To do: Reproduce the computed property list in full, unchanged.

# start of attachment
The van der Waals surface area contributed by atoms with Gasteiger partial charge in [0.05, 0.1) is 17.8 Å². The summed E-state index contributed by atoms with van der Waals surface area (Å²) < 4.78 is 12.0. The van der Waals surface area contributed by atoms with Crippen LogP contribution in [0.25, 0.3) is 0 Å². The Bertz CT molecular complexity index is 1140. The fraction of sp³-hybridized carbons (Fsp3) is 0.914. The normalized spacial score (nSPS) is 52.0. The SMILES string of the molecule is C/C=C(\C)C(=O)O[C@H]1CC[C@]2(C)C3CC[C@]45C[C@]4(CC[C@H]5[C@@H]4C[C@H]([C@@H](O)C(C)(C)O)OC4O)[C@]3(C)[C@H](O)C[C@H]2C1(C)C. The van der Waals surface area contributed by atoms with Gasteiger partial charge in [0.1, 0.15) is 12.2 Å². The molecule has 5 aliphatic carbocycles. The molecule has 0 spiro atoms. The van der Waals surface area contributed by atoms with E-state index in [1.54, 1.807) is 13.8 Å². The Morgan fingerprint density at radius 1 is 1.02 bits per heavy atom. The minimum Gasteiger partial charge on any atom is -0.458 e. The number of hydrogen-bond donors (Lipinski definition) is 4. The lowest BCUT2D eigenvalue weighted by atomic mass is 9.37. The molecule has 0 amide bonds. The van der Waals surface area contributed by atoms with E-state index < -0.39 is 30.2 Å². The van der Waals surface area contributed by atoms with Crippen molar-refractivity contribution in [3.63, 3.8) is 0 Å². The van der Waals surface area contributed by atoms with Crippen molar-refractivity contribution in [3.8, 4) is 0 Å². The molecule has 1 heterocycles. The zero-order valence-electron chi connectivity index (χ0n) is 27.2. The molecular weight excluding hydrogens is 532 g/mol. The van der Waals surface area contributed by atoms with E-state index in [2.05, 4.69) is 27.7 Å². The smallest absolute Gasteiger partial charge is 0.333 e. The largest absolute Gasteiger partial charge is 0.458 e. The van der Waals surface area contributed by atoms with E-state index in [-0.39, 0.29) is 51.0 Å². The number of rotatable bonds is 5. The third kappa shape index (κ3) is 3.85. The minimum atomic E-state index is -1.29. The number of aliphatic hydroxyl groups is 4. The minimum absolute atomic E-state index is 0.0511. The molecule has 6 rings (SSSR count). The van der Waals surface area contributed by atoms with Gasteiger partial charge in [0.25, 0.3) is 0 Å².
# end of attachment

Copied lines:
The van der Waals surface area contributed by atoms with Gasteiger partial charge in [0.05, 0.1) is 17.8 Å². The summed E-state index contributed by atoms with van der Waals surface area (Å²) < 4.78 is 12.0. The van der Waals surface area contributed by atoms with Crippen LogP contribution in [0.25, 0.3) is 0 Å². The Bertz CT molecular complexity index is 1140. The fraction of sp³-hybridized carbons (Fsp3) is 0.914. The normalized spacial score (nSPS) is 52.0. The SMILES string of the molecule is C/C=C(\C)C(=O)O[C@H]1CC[C@]2(C)C3CC[C@]45C[C@]4(CC[C@H]5[C@@H]4C[C@H]([C@@H](O)C(C)(C)O)OC4O)[C@]3(C)[C@H](O)C[C@H]2C1(C)C. The van der Waals surface area contributed by atoms with Gasteiger partial charge in [0.1, 0.15) is 12.2 Å². The molecule has 5 aliphatic carbocycles. The molecule has 0 spiro atoms. The van der Waals surface area contributed by atoms with E-state index in [1.54, 1.807) is 13.8 Å². The Morgan fingerprint density at radius 1 is 1.02 bits per heavy atom. The minimum Gasteiger partial charge on any atom is -0.458 e. The number of hydrogen-bond donors (Lipinski definition) is 4. The lowest BCUT2D eigenvalue weighted by atomic mass is 9.37. The molecule has 0 amide bonds. The van der Waals surface area contributed by atoms with E-state index < -0.39 is 30.2 Å². The van der Waals surface area contributed by atoms with Crippen molar-refractivity contribution in [3.63, 3.8) is 0 Å². The van der Waals surface area contributed by atoms with Crippen molar-refractivity contribution in [3.8, 4) is 0 Å². The molecule has 1 heterocycles. The zero-order valence-electron chi connectivity index (χ0n) is 27.2. The molecular weight excluding hydrogens is 532 g/mol. The van der Waals surface area contributed by atoms with E-state index in [2.05, 4.69) is 27.7 Å². The smallest absolute Gasteiger partial charge is 0.333 e. The largest absolute Gasteiger partial charge is 0.458 e. The van der Waals surface area contributed by atoms with E-state index in [-0.39, 0.29) is 51.0 Å². The number of rotatable bonds is 5. The third kappa shape index (κ3) is 3.85. The minimum atomic E-state index is -1.29. The number of aliphatic hydroxyl groups is 4. The minimum absolute atomic E-state index is 0.0511. The molecule has 6 rings (SSSR count). The van der Waals surface area contributed by atoms with Gasteiger partial charge in [0.25, 0.3) is 0 Å².